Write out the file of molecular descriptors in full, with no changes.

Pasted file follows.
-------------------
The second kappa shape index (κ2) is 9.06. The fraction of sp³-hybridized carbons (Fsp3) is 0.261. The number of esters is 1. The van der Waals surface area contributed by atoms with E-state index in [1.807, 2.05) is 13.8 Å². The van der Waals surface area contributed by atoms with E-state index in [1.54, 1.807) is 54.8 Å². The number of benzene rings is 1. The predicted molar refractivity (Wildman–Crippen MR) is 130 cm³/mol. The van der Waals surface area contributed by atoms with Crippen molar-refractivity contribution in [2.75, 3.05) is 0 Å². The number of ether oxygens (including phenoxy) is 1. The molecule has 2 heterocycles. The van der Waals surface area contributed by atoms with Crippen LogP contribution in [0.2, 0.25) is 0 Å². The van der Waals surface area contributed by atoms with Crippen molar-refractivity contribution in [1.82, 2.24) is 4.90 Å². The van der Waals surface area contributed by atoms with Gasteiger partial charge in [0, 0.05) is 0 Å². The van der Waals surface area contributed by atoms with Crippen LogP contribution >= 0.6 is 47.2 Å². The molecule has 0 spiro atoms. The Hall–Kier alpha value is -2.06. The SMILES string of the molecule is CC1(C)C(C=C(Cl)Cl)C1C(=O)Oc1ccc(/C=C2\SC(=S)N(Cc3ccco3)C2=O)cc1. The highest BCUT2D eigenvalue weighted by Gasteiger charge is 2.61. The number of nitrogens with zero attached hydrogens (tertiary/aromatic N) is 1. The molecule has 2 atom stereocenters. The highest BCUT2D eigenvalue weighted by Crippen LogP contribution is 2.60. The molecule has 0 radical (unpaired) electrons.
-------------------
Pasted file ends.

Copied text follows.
The second kappa shape index (κ2) is 9.06. The fraction of sp³-hybridized carbons (Fsp3) is 0.261. The number of esters is 1. The van der Waals surface area contributed by atoms with E-state index in [1.807, 2.05) is 13.8 Å². The van der Waals surface area contributed by atoms with E-state index in [1.54, 1.807) is 54.8 Å². The number of benzene rings is 1. The predicted molar refractivity (Wildman–Crippen MR) is 130 cm³/mol. The van der Waals surface area contributed by atoms with Crippen molar-refractivity contribution in [2.75, 3.05) is 0 Å². The number of ether oxygens (including phenoxy) is 1. The molecule has 2 heterocycles. The van der Waals surface area contributed by atoms with Crippen LogP contribution in [0.2, 0.25) is 0 Å². The van der Waals surface area contributed by atoms with Crippen molar-refractivity contribution in [1.82, 2.24) is 4.90 Å². The van der Waals surface area contributed by atoms with Gasteiger partial charge in [0, 0.05) is 0 Å². The van der Waals surface area contributed by atoms with Crippen LogP contribution >= 0.6 is 47.2 Å². The molecule has 0 spiro atoms. The Hall–Kier alpha value is -2.06. The SMILES string of the molecule is CC1(C)C(C=C(Cl)Cl)C1C(=O)Oc1ccc(/C=C2\SC(=S)N(Cc3ccco3)C2=O)cc1. The highest BCUT2D eigenvalue weighted by Gasteiger charge is 2.61. The number of nitrogens with zero attached hydrogens (tertiary/aromatic N) is 1. The molecule has 2 atom stereocenters. The highest BCUT2D eigenvalue weighted by Crippen LogP contribution is 2.60. The molecule has 0 radical (unpaired) electrons.